Remember: In science, we don’t prove things true, we show them to be not false. Same thing? Not hardly. For a complete discussion on the topic, read the Logic of Scientific Discovery by Karl Popper. However what it comes down to is you do not do a test, and then prove a theory true. That can’t be done. What you do is come up with a way to falsify your theory, that is to say you come up with a test that says “If things don’t come out this way, we know this theory is wrong.” You run the test, things come out that way. You have failed to falsify the theory, and we are now more certain it is true. The more than is done, the more certain we are a theory is correct. Each time we attempt to falsify the theory and fail, we are more sure it must be the truth.

If we do then falsify it, the theory has to be redone. That doesn’t mean you toss the whole thing out, it may just mean some refinement is needed. For example you have a theory that predicts when X happens Y will results. In 400 tests, this is the case, however 3 new tests show it isn’t. What you discover is that in all those tests, A was also present. You the refine your theory: Y will result from X, except in cases where A is present. Your theory is now a little more narrow in application, and fits with the evidence. Perhaps later you find out what A does, and incorporate that in to a more general theory.

The point of all this is that real science is all about trying to prove your theory wrong. You do everything you can to prove it wrong, then have other people do what they can to prove it wrong. When all of you fail at doing that, when the theory has been refined such that it fits all the evidence and you can’t figure out how else to test it, then it is most likely the truth. THAT is what scientific rigor is about. It isn’t about coming up with a theory, ignoring data you don’t like, showing it to a few people who agree with you, and saying “Ok, we proved this true and nobody else can look at it.”

This, too, is very, very different from what we see in evolution-related “science”. Now, I understand why no one has ever painted a group of polar bears brown in order to test one of the more famous examples of supposed natural selection. That would not only be problematic, but excessively dangerous. But, with the exception of rare individuals such as Jerry Fodor, who argues that the theory of evolution is not a legitimate theory of science because it is either vacuously true or wrong, few on the supposedly scientific side of the Natural Selection/Transnatural Creation divide have ever seriously examined the many substantive problems with natural selection from logical, statistical, and scientific perspectives. And even fewer understand how the theory of evolution by natural selection rests almost entirely on the same sort of logical assumption that so much medieval religious philosophy does. Yes, it certainly does make logical sense that organisms adapted to be more suitable to their environment are more likely to reproduce successfully, but can this in fact be reliably established to be the case? There are certainly no shortage of logically valid alternatives that merit investigation under Feynman’s philosophy of science.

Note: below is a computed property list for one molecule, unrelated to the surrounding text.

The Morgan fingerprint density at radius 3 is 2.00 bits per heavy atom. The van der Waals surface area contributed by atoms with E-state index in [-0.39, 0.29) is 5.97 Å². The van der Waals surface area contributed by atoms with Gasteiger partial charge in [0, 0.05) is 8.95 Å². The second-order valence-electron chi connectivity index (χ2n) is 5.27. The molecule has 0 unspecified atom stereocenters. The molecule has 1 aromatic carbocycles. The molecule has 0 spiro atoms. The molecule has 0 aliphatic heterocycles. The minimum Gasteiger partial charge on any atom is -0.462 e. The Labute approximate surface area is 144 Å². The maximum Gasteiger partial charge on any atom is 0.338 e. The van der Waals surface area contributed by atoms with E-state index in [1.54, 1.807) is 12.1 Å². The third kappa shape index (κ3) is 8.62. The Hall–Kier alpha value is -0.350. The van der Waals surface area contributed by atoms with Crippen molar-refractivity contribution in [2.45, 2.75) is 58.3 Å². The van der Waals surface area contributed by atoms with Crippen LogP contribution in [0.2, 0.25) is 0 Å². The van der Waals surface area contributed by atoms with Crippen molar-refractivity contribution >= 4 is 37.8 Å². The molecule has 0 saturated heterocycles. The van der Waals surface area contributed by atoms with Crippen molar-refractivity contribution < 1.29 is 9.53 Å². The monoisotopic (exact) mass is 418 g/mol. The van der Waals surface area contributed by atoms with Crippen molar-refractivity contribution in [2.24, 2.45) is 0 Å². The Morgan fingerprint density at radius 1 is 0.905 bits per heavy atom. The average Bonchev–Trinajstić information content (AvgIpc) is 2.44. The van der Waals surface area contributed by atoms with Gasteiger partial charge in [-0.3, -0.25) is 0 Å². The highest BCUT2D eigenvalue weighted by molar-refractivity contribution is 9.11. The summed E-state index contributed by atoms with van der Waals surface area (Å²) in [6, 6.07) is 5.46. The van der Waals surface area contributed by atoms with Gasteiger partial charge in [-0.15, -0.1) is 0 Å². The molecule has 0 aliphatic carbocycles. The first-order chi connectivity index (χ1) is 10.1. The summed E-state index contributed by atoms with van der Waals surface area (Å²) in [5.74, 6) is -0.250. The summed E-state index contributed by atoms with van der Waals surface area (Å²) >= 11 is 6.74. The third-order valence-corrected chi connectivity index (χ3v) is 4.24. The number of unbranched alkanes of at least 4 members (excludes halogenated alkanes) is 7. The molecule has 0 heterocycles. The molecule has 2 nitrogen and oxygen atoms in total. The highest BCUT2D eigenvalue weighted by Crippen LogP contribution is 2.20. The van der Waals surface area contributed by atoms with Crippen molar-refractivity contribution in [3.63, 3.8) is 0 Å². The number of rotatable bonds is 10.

For example, it is known that the presence of heritable genetic variation that results in fitness differences is required for natural selection. It is also known that individual sexual selection is an alternative to natural selection. But most consideration of natural selection stops here, at the tautological level; an organism is fit because it has successfully reproduced and it successfully reproduces because it is fit. QED…. What is often forgotten is that for fitness to have any significance from a natural selection perspective, it requires a dynamic environment that is capable of creating a meaningful distinction between the fit and the unfit. And that’s just for starters….

Now, it is obvious that if no organism in a species successfully reproduces, no natural selection takes place. It is slightly less obvious that if every organism in a species successfully reproduces, no natural selection takes place. So, from a scientific perspective, it is important to determine what percentage of organisms in a given population are capable of successfully reproducing in a specific environment, and then to determine if there is any environmental pressure capable of creating a distinction between the fit and unfit portions of the population. Only then is it meaningful to discuss whatever adaptations have taken place and to explore the possible alternatives.

This natural selection study by a National Science Foundation-supported research team is the sort of study I think there needs to be more of if the theory of evolution by natural selection is ever going to actually merit being taken seriously as a genuinely scientific theory. And I agree with the lead author of the study when he says: “Such studies are important because people tend to think of evolution as a historical process that is not subject to experiments. It is the scarcity of experiments that is the source of some of the criticism of the theory.” It is certainly one of the sources of my criticism of it; I’m pleased to see that the suspicions of a dearth of such studies I’d previously expressed could be so easily confirmed.

Of course, those with a Discordian frame of mind may find it somewhat amusing to apply the reported 10,0000-10,000,000x increase in the observed rate of adaptation to the present estimate of a 4.54 billion year old earth… would there happen to be such a thing as a Young Earth Evolutionist?